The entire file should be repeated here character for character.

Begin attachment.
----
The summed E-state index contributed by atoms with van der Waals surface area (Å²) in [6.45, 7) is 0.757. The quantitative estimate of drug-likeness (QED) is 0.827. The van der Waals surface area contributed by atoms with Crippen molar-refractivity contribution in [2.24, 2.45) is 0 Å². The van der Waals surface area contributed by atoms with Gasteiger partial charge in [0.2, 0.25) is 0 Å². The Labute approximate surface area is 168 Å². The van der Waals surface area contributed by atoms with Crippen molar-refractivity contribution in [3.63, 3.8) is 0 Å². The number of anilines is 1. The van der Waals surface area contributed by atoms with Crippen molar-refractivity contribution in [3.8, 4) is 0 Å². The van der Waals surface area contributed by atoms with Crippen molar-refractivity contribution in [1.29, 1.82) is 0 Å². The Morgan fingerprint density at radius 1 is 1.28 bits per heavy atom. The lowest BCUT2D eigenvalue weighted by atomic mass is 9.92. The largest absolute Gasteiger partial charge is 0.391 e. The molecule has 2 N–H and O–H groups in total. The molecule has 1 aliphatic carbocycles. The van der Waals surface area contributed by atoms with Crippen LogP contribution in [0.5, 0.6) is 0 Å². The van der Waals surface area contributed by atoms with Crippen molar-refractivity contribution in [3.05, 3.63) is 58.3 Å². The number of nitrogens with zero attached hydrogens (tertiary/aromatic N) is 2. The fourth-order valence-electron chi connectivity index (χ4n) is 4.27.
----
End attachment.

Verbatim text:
The summed E-state index contributed by atoms with van der Waals surface area (Å²) in [6.45, 7) is 0.757. The quantitative estimate of drug-likeness (QED) is 0.827. The van der Waals surface area contributed by atoms with Crippen molar-refractivity contribution in [2.24, 2.45) is 0 Å². The van der Waals surface area contributed by atoms with Gasteiger partial charge in [0.2, 0.25) is 0 Å². The Labute approximate surface area is 168 Å². The van der Waals surface area contributed by atoms with Crippen molar-refractivity contribution in [3.63, 3.8) is 0 Å². The number of anilines is 1. The van der Waals surface area contributed by atoms with Crippen molar-refractivity contribution in [3.8, 4) is 0 Å². The van der Waals surface area contributed by atoms with Crippen molar-refractivity contribution in [1.29, 1.82) is 0 Å². The Morgan fingerprint density at radius 1 is 1.28 bits per heavy atom. The lowest BCUT2D eigenvalue weighted by atomic mass is 9.92. The largest absolute Gasteiger partial charge is 0.391 e. The molecule has 2 N–H and O–H groups in total. The molecule has 1 aliphatic carbocycles. The van der Waals surface area contributed by atoms with Crippen LogP contribution in [0.5, 0.6) is 0 Å². The van der Waals surface area contributed by atoms with Crippen molar-refractivity contribution in [3.05, 3.63) is 58.3 Å². The number of nitrogens with zero attached hydrogens (tertiary/aromatic N) is 2. The fourth-order valence-electron chi connectivity index (χ4n) is 4.27.